While it is rapidly becoming fashionable to question whether food carts (especially in Portland) have jumped the shark — ie, shed their hip, underground status and gone mainstream –, it’s hard to deny the energy, passion, and optimism of the food cart vendors and their hardcore patrons. Willamette Week’s Eat Mobile 2010 festival, packing 30 carts, a beer garden, and a stage into a two block stretch of Belmont under the Morrison Bridge concentrated that energy into one place on one night creating an effective counter-argument to the cynics who believe trends are only good insofar as they don’t become trendy or that something is only worth patronizing as long as it doesn’t become popular.
The event coincided with the IACP (International Association of Culinary Professionals) conference held in Portland this year. Conference attendees were able to pay extra and arrive an hour before the masses, avoiding the lines. Judges for the event were drawn from IACP’s elite, including its president and several high-profile chefs and writers. The selection of Garden State as judges’ choice with its cod and arugula dish made sense given their sophisticated palates. It was subtle, light, and fresh tasting. I talked to several foodie friends who also thought it was the best of the night. Personally, I was looking forward to trying their meatballs for the first time, but after the fourth or fifth fried item in a row, the cod was a welcome respite. The people’s choice, Whiffies Fried Pies, was quite the opposite in style, but every bit as good. And nothing’s more essentially street food than fried stuff. I like the plain coconut pie better than the coconut-chocolate pie they had on hand at the event, but the peanut butter-chocolate is definitely a crowd-pleaser. Oregon Ice Works, which will have a stand in Sellwood this summer, was handing out Italian ice from inside Whiffies as well. It’s basically granita. But unlike many of the Italian ices that have tried to make a go in Portland, this wasn’t sickly sweet, tasting more of candy syrups than actual fruit. The lemon was quite good with real chunks of lemon in it, just like my favorite place in Chicago, Mario’s.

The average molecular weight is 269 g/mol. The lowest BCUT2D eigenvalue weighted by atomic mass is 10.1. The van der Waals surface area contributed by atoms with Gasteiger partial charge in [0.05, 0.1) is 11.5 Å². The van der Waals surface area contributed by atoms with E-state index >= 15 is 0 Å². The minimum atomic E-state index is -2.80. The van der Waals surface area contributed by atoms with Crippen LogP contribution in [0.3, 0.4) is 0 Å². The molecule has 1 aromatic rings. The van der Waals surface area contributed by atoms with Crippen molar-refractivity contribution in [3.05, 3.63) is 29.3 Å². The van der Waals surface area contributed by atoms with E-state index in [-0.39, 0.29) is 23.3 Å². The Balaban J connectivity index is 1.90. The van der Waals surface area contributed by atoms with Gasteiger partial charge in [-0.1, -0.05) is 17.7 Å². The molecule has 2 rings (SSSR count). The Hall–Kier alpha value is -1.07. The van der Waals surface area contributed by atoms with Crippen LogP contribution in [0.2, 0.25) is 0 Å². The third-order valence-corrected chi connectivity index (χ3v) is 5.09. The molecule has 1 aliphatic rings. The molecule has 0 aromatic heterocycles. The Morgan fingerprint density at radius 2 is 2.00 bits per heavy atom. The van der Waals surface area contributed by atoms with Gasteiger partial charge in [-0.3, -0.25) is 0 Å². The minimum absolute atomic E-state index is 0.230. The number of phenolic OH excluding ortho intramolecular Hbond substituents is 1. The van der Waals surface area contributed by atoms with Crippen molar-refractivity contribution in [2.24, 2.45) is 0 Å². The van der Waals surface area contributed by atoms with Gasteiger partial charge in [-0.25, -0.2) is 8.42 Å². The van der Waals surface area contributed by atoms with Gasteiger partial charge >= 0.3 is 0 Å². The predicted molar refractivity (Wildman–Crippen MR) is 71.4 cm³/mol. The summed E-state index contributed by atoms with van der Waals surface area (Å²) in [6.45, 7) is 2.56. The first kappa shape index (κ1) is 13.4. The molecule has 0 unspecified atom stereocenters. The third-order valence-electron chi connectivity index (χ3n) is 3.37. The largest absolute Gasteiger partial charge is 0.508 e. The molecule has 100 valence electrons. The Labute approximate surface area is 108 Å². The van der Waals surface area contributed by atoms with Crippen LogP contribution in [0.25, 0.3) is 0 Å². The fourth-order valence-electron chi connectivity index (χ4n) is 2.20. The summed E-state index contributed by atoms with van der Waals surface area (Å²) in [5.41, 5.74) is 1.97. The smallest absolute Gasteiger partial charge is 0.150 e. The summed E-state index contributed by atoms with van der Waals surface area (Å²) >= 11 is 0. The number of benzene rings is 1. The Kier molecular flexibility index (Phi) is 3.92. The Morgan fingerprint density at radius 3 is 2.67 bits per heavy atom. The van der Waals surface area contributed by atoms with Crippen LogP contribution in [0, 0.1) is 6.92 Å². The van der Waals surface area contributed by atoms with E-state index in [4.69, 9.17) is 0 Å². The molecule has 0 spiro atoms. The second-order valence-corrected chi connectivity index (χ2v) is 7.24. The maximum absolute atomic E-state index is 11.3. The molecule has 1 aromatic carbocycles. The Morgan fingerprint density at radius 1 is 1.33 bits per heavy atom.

I’d been to well over half the carts already. Popular spots like Potato Champion with its mobile unit, Spudnik, dealing out Belgian frites and poutine, Pyro Pizza with its wood-burning oven pizzas, Flavorspot with its sweet and savory waffles, delicious goo dripping from between the crusty cakes, and Ziba’s Pitas with its filo-wrapped sausages drenched in ajvar and sour cream are places I’ve happily visited dozens of times.What I was most interested in, though, were the places I hadn’t visited yet, like Addy’s Sandwiches. Even though I love sandwiches, I also own part of two restaurants that sell little more. I’ll go out of my way for Meat Cheese Bread’s bacon-lettuce-beet sandwich or to Eastmoreland Market for their merguez or to Best Baguette for their Saigon bacon, but to a sandwich cart? How many carts, though, have duck confit with cranberry relish or chicken salad with spinach pesto or line-caught tuna with capers, red onion, cornichons, and a house-made mayo? The confit was one of my favorite bites of the night.